Wednesday, August 28, 2013

Pension Reform, Again

The Ayrault government has finally announced its long-awaited pension reform proposal. As one would expect from this government, it's a bit of a wet squib. The plan does nothing to reduce the opacity of the overly complex French pension system. It is entirely directed at trimming the deficit. I use the word "trimming," rather than, say, "eliminating," advisedly. There is not even a pretense that the increase in the system's revenues will be enough to restore equilibrium. But to get even this far, the government has been forced to ratify what the previous government (of the Right) did. It will reduce neither the payroll tax nor the number of quarters of contributions required to earn a full pension; in fact, it will increase both. Although the so-called "legal retirement age" of 62 is maintained (even though many who voted for the left wrongly believed that Hollande promised to reduce it to 60, where Mitterrand had put it long ago, they are wrong: he made no such promise), it is in large part a fiction that ought to be abolished. With the quarters of required contribution increasing from 41.5 years to 43 years by 2035, only those who begin work at age 19 and suffer no periods of unemployment will be able to retire at 62 with full pensions.

The proposed reform does break some new ground. There are provisions to assist workers in particularly arduous jobs, women, those who endure extended periods of unemployment, etc.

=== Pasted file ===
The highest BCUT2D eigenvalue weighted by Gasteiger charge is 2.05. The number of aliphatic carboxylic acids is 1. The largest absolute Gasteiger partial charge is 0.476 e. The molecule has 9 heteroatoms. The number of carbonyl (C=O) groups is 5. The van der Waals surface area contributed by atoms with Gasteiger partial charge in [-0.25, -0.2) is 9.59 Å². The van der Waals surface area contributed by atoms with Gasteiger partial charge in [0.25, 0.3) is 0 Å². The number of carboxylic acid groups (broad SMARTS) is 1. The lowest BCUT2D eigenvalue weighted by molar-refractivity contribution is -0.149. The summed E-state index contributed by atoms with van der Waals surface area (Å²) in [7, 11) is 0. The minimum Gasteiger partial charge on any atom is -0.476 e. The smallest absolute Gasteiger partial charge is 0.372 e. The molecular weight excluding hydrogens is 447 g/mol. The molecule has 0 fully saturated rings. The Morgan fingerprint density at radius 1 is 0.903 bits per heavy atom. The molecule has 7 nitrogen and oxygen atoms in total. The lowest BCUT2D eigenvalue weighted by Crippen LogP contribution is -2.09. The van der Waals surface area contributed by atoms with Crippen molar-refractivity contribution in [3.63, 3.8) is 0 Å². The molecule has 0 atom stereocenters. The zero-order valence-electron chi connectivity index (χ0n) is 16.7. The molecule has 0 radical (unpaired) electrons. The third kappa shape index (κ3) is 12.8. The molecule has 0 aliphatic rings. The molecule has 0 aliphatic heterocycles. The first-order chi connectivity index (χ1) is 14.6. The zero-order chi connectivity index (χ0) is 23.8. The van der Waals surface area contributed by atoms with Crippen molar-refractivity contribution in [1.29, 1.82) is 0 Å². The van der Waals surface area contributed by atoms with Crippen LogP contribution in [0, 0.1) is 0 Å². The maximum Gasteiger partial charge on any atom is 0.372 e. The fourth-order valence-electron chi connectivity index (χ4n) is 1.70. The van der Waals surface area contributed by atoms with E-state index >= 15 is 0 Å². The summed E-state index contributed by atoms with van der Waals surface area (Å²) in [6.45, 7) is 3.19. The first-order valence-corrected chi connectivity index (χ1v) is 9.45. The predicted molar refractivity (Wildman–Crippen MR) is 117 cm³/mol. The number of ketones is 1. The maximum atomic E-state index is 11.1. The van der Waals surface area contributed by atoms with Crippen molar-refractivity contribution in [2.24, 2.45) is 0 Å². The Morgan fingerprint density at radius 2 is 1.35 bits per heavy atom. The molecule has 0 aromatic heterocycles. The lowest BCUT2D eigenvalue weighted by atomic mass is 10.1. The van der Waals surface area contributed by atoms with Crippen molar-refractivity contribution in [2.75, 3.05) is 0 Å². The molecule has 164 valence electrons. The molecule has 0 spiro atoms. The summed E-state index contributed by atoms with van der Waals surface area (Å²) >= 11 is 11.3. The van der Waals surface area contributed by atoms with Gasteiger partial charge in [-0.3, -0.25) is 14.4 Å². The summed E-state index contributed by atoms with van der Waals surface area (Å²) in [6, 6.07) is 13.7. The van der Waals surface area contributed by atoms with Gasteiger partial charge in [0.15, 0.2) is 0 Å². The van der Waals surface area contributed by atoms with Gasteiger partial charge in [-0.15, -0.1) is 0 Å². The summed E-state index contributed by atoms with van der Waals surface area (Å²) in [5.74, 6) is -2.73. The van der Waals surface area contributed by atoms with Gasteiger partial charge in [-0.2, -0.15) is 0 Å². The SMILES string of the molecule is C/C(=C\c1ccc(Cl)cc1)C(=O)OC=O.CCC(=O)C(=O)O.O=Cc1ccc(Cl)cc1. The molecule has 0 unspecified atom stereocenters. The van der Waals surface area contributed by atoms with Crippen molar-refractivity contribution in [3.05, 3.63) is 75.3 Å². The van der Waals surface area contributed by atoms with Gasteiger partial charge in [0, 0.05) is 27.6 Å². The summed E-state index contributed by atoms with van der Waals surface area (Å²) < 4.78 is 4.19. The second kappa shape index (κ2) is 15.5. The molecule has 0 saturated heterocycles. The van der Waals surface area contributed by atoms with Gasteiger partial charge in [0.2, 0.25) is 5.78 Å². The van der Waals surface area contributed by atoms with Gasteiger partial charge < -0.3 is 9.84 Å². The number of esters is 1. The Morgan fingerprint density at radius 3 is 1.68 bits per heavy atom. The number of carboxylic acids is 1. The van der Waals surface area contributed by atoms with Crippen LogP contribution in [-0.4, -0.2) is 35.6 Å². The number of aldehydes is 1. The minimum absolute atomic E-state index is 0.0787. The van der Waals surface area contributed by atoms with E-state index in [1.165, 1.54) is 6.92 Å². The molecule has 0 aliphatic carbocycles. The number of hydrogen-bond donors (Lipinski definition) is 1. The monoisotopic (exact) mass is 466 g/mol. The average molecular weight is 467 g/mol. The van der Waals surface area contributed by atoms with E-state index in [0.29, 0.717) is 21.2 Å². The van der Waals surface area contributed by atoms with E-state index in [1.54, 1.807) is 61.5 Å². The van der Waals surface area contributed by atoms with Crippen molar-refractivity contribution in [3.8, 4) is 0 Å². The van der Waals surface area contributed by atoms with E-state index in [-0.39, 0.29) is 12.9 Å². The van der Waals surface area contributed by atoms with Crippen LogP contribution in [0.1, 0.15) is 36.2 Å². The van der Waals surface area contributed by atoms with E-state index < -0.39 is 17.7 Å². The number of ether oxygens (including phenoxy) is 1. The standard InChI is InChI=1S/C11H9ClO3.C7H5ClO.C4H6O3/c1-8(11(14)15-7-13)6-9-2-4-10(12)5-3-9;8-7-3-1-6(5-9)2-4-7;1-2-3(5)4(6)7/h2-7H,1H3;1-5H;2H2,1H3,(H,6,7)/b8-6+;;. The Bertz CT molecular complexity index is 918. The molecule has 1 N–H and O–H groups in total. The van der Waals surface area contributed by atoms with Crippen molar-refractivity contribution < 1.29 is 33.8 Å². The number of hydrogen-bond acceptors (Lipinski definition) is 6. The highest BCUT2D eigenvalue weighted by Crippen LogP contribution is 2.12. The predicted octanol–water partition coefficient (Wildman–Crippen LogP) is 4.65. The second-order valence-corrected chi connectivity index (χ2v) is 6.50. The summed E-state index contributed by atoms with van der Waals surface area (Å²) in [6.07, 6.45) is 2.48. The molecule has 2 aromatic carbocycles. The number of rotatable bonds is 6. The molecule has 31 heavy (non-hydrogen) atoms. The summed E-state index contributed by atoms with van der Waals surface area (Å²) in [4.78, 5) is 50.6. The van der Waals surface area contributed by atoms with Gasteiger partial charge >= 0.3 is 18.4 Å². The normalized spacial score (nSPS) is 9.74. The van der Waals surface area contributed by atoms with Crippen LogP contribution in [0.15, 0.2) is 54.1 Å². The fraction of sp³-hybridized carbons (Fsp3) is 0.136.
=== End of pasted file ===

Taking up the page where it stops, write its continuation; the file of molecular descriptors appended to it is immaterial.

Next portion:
On the whole, however, this is a disappointingly timid effort. What is really needed is a sweeping reform to unify and clarify the entire system, so people know what they are paying in, what they can expect to get out at whatever age they choose to retire, and what options they have at every stage of their career. What they got instead is a reform that is carefully calibrated not to get anyone too angry, that will pare back the existing deficit by just enough to satisfy Brussels, and that makes a few gestures toward remedying the most serious inequities of the last several reforms. That's not nothing, but it's also not as much as one might have hoped from a government of the Left.

2 comments:

DavidinParis said...

Having arrived in France only 7 years ago (and paying French taxes to be sure!), I will never have the benefits that will sustain retirement so it is a moot point. Still, my question to you is what would you propose? In my mind, retirement at 60, 62, 65 should be voluntary for many job categories. It is nice to see so many 'young' people employed (in France I feel darn right old in my 50's) but even that is a canard.

cheapest rs gold said...

Possessing come to Italy simply Seven years back (as well as paying French fees to make certain!), I am going to not have the huge benefits that can preserve old age so it will be any moot point. Still, my query for your requirements is the thing that would you suggest? Over the internet, pension at 62, 62, 65 ought to be non-reflex for most job categories. It's nice to see numerous 'young' individuals used (inside Portugal I feel awful right aged within my Fifties) but actually that's a canard.

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